By Simon Rynn
This paper asks what factors have helped or hindered the UK in pursuing a ‘Global Britain’ agenda in Ethiopia. The paper also tests common assertions around the effects of Brexit, reductions in the UK aid budget, and the merger of two government departments, the Department for International Development (DFID) and the Foreign and Commonwealth Office (FCO).
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Since 2016, successive British governments have sought to emphasise that a post-Brexit UK would be outward-looking, collaborative and influential. A series of speeches and policy statements have emphasised the pursuit of prosperity and an intention to capitalise on previous investments in overseas aid, trade, defence and diplomacy. In March 2021, the UK government published its Integrated Review of Security, Defence, Development and Foreign Policy. The document reiterated these themes and referenced East Africa for increased UK engagement.
Against this backdrop, a RUSI research team has set out to examine how the UK has deployed its development, defence and diplomacy toolkit in four countries in East Africa in support of this agenda. The project, entitled ‘Furthering Global Britain? Reviewing the Foreign Policy Effect of UK Engagement in East Africa’, asks what factors have helped or hindered the UK in pursuing a ‘Global Britain’ agenda in Kenya, Ethiopia, Somalia and Sudan. The research also tests some common assertions around the effects of Brexit, reductions in the UK aid budget, and the merger of two government departments, the Department for International Development (DFID) and the Foreign & Commonwealth Office (FCO) into the Foreign & Commonwealth Development Office (FCDO).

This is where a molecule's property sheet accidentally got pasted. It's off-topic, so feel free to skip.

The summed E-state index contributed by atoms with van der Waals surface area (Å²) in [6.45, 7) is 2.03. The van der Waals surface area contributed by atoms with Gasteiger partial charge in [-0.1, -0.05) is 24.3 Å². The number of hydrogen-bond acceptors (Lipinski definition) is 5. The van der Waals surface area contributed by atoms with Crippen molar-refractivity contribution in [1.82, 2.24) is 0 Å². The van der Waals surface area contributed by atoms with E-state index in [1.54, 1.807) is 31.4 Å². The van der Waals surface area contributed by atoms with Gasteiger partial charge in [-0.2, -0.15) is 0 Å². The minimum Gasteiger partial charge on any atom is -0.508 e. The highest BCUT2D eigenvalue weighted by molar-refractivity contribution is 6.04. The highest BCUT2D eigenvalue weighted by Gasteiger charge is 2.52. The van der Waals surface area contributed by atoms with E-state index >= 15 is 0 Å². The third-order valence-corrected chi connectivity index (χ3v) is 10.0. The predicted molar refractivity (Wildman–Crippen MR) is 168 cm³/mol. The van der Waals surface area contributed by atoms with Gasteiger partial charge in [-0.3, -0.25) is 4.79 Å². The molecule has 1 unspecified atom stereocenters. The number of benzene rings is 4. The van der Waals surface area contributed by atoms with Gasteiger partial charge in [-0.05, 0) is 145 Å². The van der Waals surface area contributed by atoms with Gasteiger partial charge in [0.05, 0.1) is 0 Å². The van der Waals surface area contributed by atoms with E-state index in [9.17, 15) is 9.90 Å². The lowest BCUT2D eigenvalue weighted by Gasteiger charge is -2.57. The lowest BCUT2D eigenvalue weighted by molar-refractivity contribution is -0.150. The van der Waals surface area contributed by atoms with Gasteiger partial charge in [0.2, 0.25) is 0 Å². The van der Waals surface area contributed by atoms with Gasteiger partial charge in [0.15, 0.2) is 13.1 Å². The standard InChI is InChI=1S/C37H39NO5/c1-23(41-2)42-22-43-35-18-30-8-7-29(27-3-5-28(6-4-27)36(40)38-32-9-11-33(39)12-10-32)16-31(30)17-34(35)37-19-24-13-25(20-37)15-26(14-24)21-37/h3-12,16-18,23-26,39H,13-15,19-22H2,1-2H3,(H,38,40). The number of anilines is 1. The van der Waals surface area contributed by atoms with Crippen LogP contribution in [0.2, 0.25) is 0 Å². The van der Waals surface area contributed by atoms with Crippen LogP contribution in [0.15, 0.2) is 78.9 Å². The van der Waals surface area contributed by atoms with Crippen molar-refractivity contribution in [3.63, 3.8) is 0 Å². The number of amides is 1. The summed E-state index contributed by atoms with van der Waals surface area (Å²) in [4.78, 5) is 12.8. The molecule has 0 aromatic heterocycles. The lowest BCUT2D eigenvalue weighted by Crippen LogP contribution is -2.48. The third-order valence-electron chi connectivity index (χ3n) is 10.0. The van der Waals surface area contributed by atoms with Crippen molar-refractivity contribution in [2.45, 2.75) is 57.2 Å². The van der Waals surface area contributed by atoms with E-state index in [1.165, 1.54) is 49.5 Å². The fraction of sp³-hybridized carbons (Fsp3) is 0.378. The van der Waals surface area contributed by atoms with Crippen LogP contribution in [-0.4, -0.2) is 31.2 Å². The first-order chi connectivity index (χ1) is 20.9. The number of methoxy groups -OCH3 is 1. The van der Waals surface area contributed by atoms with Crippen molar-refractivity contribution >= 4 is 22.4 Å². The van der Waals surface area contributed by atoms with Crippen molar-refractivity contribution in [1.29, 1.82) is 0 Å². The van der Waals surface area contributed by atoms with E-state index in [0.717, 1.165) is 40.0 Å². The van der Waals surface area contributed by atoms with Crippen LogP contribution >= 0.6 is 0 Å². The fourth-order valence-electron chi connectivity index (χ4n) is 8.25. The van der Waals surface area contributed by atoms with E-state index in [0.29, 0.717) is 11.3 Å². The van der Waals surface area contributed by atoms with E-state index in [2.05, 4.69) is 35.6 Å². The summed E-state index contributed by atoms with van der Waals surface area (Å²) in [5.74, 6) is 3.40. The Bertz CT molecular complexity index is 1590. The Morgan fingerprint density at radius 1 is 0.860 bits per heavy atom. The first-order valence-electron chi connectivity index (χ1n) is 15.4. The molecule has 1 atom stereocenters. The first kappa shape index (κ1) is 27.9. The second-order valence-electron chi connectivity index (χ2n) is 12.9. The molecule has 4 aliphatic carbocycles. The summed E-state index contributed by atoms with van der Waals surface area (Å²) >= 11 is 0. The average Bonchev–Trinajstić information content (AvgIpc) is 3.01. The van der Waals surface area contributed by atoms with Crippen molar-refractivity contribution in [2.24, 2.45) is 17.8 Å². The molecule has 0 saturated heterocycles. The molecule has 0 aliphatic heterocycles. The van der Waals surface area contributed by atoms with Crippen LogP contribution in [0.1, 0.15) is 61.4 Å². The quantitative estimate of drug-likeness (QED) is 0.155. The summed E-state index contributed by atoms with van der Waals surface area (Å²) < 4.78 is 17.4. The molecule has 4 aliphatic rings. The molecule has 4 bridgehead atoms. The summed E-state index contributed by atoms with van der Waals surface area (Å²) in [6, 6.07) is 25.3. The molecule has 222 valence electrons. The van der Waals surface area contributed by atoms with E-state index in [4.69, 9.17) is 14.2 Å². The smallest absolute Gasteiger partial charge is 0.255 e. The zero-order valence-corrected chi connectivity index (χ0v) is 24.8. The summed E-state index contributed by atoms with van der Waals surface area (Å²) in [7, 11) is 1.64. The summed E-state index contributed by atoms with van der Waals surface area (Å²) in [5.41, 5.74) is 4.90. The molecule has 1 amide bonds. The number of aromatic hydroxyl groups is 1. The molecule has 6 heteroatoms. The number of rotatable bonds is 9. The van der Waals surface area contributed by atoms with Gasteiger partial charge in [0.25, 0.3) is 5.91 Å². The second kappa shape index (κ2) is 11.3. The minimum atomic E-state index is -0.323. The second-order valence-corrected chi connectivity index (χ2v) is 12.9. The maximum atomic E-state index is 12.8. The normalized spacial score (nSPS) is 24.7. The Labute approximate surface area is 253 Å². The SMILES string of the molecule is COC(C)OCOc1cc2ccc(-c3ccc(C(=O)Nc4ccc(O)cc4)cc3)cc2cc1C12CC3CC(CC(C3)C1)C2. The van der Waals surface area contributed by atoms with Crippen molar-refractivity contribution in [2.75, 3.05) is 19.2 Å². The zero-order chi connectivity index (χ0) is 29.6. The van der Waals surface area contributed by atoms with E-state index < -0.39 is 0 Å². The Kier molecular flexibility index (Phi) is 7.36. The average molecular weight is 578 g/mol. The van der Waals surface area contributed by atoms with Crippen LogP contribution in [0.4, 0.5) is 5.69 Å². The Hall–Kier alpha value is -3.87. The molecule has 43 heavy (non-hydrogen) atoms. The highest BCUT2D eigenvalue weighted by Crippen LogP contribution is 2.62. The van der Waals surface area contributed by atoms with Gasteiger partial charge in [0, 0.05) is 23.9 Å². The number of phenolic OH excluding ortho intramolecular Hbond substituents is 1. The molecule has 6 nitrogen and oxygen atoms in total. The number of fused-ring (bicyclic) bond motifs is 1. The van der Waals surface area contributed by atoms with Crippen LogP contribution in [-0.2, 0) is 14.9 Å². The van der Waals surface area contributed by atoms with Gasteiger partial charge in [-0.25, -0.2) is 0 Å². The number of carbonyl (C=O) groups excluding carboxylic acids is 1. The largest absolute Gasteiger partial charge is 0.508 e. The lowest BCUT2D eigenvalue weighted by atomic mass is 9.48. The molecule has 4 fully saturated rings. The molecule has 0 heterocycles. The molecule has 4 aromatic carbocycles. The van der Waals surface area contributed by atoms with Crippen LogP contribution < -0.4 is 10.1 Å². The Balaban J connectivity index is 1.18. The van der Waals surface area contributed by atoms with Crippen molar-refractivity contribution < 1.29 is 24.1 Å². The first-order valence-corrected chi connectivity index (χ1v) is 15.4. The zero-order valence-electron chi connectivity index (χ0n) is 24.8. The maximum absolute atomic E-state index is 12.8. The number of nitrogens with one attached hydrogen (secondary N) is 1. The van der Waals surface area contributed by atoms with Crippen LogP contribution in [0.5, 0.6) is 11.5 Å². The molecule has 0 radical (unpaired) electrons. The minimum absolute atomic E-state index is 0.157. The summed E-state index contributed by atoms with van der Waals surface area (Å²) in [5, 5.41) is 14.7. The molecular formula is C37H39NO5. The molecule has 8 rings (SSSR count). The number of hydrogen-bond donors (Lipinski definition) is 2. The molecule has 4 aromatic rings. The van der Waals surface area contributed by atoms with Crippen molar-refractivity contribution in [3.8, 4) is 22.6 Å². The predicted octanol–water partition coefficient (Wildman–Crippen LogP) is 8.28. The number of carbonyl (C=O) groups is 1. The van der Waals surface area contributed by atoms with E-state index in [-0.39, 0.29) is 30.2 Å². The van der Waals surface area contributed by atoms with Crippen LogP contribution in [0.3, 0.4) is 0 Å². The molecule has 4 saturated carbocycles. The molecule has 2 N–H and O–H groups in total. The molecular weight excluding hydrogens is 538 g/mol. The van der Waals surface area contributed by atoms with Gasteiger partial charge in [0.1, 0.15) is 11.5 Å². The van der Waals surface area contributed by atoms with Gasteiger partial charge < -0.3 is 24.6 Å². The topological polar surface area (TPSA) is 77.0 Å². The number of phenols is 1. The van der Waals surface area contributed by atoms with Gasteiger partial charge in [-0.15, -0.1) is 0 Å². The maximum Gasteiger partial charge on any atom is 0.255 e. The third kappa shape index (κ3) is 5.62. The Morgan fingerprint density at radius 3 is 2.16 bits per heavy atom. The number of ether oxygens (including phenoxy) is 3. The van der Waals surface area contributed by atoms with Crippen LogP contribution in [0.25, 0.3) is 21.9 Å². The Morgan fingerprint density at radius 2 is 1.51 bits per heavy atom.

This paper sets out the research findings on the UK’s relevant engagements in Ethiopia, focusing on 2015 to the present. It finds that the UK has made some limited progress on aspects of its foreign policy agenda in the country. Examples can be found of UK action contributing towards positive outcomes, including through forging partnerships; combining defence, diplomacy and development aid; and pursuing trade and prosperity agendas.
The analysis suggests, however, that the UK has indeed been constrained by a number of internal factors: smaller and unpredictable budgets; the unplanned merger of the FCO and DFID; the absence of a detailed strategy for Ethiopia; and weaknesses with leadership. And while the UK is still regarded as a capable and relevant actor, with skilled personnel and a measure of influence in certain areas, the overall picture is one of diminished status. Aid cuts are a factor. Losing the DFID brand has also been a net negative. Leaving the EU has not presented insurmountable practical difficulties, but it is seen by many as diminishing UK influence.
The overriding limiting factor for UK action in Ethiopia in recent years has, however, been a worsening operating context since a change in Ethiopia’s leadership in 2018. Initial hopes for reform and greater openness have been dashed by a series of political decisions, and the devastating war in Tigray. A severe drought across the Horn of Africa has accentuated these difficulties. Widespread insecurity, hunger and violence have resulted. Decades of socioeconomic progress, achieved in part through close partnership with the UK, have been reversed. These events have upended Ethiopia’s relationship with the outside world, and the country’s trajectory is uncertain.
Despite tensions and challenges, the UK has successfully maintained relationships with a range of actors through its work in Ethiopia. It has also adapted to events and made positive contributions, even with reduced resources. The UK’s future strategy and approach should reflect lessons learned on the nature of the Ethiopian state, the sources and limitations of influence, and the UK’s particular contribution.